Don’t Fear Failure. Instead, Fail Forward

“If the rate of change on the outside, is greater than the rate of change of the inside, the end is near.” – Jack Welch

Failure. For 20 plus years we have all been taught to fear, combat, and loathe failure. At a young age we were taught that failure was unacceptable. Go to your room. Period. End of discussion.

Failure was a dark lesson then, but as grown people we realize something: without failure, there can be no improvement. In younger years, we change so rapidly that it’s easy to forget that failure is what moves us to the mature people we are today. Success in our peers is like an iceberg, people only see the powerful and awe-worthy mass above the water and are unable to see the 90 percent that lies below the surface consisting of failure, disappointment, persistence, and hard work.

What comes after failure, if you intend to capitalize on the potential self-improvement? How do you handle it? Do you break down? Do you give up? Or do you fail forward?

In my first year as a participant of Corporate America, I have failed, not once, not twice, but almost consistently. Some were large, others minor, but all were jarringly disappointing to face and take responsibility for. Like all of us, I would much prefer to enter my field with determination and succeed relentlessly until my climb and the subsequent benefits satisfy my desire to be impactful and influential. This idea of perfection, of a smooth transition, of success that breezes over you like a spring break afternoon, is a fantasy. A standard which cannot be reached, but that is still idealized. While there is nothing wrong with holding onto an impossible goal as a way to ensure you’re reaching your full potential, you must also learn to cope graciously and learn from failure. When you find such a balance, your transition to leadership will become smoother and simpler.

This year, I’ve come to face harsh realities of my shortcomings, coupled with constant affirmations that I was in no position for promotion, yet. While easier to explain my mistakes away with semantics, circumstances, or the fault of others, I soon realized that the biggest obstacle in my way was not a partner, boss, or even co-workers.. It was myself. More specifically, my pride.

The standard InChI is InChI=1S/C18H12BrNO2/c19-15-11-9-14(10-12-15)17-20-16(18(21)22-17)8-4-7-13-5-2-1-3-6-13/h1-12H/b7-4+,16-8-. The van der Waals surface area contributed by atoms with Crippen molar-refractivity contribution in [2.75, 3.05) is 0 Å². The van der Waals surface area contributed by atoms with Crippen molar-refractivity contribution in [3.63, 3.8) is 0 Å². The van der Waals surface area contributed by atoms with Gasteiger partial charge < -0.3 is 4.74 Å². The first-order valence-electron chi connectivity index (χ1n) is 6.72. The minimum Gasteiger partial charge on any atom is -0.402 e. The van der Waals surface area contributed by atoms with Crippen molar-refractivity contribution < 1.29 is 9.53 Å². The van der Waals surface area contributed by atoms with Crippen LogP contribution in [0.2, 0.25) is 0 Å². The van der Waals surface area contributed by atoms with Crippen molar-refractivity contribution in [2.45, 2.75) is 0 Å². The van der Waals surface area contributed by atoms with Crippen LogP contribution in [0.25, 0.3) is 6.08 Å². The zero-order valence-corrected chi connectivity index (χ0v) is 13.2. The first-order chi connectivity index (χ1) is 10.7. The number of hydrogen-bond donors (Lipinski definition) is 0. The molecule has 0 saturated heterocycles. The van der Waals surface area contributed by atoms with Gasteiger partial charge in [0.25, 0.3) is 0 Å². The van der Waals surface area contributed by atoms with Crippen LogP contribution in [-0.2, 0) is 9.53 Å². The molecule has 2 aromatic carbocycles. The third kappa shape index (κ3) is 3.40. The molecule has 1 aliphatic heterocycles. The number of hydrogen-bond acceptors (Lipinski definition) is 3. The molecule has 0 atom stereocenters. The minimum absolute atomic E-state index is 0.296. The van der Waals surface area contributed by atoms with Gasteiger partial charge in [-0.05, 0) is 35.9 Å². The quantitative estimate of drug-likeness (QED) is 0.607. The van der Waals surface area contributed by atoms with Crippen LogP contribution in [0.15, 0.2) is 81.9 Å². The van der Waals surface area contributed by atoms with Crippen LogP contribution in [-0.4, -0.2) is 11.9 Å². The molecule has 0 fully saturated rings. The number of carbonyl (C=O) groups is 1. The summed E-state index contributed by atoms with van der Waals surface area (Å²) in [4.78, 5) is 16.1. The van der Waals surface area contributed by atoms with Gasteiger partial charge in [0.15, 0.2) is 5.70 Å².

As millennials, our lives revolve around having the right answer, from grade school to summer camp to college finals. We are given test upon test to gauge how often we get to the right answer, and define our success by this. However, in our careers, it is far more important to have the right questions. It takes humility to ask, to listen, and be willing to follow a routine that does not follow your natural inclination for the sake of co-worker consistency and communication. Questions are to knowledge as knowledge is growth, and interpersonal growth and dedication will lead invariably to success.

The infamous Duke and USA Basketball Head Coach, Coach K, illustrates failing forward with the Next Play Mentality. The thought behind it is simple: whether you succeeded or failed last play, you move on to the Next Play. While watching his games, you can actually hear the crowd chanting, “Next Play, Next Play!” Point being, you can’t change the past but you can certainly control the future. When you don’t show a negative reaction for failure or mistakes it shows a level of adaptability that is highly valued in every aspect of life. Your career is a game you’ve been invited to play, but only have half of the rulebook. You will make mistakes and there is no getting around it. What defines you is how you push forward and adapt. Next time you have a discussion with a superior where you’re being corrected, listen intently, humble yourself, learn from it, and then walk back to your desk with your new knowledge thinking “Next Play, Next Play!” Be your own fan in the stands and move on.

Failure is inevitable. No one is perfect. What separates those who move up from those who move out is how you learn from your failures. Own your mistakes, don’t ignore them. Use that new knowledge to grow yourself and become more confident and efficient in your field.

Don’t fear failure. Embrace it, learn from it and fail forward.

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